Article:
Welcome

Welcome to the Course and thank you for signing up

You have access to the course for the next 8 weeks, so if you miss a week and life gets in the way you have time to catch up. If you have any questions as the course progresses please feel free to ask.

This course looks at Puppy Training although is suitable for any beginner dog of any age. Over the next 6 weeks we will cover the following:

  • How dogs learn

  • Using food and treats

  • Appropriate socialisation

  • Life skills and manners

  • Attention to name

  • Impulse control skills

  • Obedience training such as recall, loose lead wlaking, sit, down, stay, drop, leave, and stay.

Over the next few  weeks the aim is to

  • Improve and strengthen your relationship with your puppy

  • Be a proactive trainer not a reactive trainer

  • Learning basic dog training skills

  • Understanding your dog

  • How to have fun with your dog through training

Remember this is as much about you learning as the dog.

How Dogs Learn

 

Dogs are particularly intelligent animals, and relish the challenge of learning new skills and obedience behaviours.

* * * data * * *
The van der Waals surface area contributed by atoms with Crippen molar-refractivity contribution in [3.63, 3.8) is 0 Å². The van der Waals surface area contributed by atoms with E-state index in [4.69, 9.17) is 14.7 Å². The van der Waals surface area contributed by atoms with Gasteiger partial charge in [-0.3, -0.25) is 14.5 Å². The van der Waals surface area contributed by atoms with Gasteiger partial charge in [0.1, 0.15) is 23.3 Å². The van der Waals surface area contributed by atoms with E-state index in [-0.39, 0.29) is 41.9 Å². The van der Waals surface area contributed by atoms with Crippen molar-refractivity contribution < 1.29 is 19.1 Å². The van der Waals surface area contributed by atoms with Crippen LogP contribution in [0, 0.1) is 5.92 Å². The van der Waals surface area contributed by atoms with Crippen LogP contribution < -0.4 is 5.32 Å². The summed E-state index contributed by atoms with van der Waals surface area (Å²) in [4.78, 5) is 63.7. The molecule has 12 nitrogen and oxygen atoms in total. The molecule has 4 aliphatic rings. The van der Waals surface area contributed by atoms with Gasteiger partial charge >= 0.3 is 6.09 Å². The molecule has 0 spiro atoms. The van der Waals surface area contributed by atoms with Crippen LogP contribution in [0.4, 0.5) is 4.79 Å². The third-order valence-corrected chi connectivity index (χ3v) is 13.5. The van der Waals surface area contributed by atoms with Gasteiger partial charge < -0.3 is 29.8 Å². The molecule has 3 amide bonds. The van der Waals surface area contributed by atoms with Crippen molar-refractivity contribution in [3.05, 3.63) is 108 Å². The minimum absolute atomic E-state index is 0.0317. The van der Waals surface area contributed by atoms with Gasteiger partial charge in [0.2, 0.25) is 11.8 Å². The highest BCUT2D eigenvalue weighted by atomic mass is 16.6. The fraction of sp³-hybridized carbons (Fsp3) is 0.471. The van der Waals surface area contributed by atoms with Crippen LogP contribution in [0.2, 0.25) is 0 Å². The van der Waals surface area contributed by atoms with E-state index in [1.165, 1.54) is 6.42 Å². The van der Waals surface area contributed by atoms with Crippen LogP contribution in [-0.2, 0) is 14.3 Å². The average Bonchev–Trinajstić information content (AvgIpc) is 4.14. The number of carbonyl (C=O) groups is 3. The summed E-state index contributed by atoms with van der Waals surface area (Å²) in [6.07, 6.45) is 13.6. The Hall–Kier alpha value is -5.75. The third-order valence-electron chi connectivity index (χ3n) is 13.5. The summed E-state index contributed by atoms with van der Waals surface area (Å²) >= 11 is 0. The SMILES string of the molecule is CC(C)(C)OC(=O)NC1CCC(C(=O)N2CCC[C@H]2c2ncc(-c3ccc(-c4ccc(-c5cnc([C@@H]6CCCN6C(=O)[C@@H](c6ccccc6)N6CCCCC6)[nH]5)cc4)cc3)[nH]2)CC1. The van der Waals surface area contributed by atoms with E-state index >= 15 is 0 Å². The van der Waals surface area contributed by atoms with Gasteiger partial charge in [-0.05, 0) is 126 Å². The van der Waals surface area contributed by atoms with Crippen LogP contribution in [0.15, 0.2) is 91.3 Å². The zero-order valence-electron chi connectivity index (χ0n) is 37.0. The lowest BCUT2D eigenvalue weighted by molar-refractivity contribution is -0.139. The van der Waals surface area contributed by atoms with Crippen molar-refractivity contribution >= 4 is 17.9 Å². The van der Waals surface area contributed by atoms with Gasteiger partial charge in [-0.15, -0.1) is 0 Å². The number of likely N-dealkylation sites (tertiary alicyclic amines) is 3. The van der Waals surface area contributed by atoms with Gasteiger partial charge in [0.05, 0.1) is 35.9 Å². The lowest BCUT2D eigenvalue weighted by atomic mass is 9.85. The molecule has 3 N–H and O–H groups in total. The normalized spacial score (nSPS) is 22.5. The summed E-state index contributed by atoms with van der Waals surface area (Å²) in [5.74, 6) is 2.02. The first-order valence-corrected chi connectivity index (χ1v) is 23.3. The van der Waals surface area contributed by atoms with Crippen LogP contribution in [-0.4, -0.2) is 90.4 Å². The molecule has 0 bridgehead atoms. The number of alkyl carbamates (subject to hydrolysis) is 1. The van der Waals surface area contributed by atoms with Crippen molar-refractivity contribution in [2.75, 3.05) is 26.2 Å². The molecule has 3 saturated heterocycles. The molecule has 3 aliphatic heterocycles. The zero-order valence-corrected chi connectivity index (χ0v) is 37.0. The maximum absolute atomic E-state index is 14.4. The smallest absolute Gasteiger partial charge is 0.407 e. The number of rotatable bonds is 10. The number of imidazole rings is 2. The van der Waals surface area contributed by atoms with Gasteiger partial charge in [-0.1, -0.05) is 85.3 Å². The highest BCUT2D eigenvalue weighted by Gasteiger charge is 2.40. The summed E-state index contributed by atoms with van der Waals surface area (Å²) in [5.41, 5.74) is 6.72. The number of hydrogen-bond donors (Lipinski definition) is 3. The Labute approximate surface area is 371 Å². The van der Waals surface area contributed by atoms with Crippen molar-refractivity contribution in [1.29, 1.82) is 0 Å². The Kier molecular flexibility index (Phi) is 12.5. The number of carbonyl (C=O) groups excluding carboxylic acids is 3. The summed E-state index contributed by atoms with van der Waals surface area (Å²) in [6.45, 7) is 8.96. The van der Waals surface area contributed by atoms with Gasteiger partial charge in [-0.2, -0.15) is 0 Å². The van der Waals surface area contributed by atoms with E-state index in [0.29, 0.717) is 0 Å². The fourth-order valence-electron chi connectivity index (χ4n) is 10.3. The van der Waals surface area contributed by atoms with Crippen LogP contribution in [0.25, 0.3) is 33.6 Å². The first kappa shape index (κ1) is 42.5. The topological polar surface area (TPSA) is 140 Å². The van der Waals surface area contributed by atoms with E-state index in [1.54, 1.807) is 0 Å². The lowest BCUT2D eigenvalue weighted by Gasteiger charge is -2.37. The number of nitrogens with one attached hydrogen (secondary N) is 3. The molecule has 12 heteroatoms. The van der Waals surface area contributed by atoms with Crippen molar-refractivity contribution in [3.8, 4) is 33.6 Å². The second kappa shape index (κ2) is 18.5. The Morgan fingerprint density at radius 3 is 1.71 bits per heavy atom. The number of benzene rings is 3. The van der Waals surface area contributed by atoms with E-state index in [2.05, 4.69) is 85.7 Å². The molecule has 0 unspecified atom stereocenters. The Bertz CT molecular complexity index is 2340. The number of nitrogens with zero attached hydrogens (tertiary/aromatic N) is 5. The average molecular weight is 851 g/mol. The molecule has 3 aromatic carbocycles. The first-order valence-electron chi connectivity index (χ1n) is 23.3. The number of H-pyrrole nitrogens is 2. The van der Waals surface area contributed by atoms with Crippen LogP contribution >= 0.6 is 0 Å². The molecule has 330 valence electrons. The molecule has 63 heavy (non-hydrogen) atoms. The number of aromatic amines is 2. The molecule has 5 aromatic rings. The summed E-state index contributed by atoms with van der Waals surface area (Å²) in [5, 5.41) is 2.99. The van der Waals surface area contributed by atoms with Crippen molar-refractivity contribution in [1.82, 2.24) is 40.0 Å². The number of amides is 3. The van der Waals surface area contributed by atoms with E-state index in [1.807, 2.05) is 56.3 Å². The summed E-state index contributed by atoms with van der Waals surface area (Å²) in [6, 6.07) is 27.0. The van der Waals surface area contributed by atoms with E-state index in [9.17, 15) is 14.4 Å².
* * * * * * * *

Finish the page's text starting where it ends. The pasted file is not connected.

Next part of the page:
A young puppy's brain is like a sponge and will simply absorb all of the information we give them - BUT!!! Give him the wrong information and he'll be confused, or won't do as you ask.

 

Dogs learn through consistent Repetition, Reward and Association i.e.

We teach the sit - we reward when he sits - he associates the sit with the reward and so will repeat the position to get another reward.

We teach each skill or behaviour to the dog in two stages:

 

  • Teaching Stage: In this stage, the dog doesn't understand what you're asking of him. You're now teaching the dog, using various aids, to associate a particular word or command with a desired action or behaviour. During this stage, you show the dog what you mean when you say, "Sit." You use food and other aids to help the dog understand what you expect when you give the command. Remember, dogs don't speak English so we have to teach the behaviours first and the the English equivalent.  Do not shout or chastise the dog for not understanding.

Owners get very frustrated, and animated, when their dogs make a mistake. However, few owners are as expressive when it comes to praising their dogs for doing something right. Imagine the affect upon your dog if the only time you verbally communicate with your dog is to tell them off. What impact would it have upon your dog. For example, if your puppy doesn't come when it's called and you shout at them for not coming straight away. A puppy doesn't learn in this way, and instead has learned that when they come to you they are punished. Are they likely to come back next time?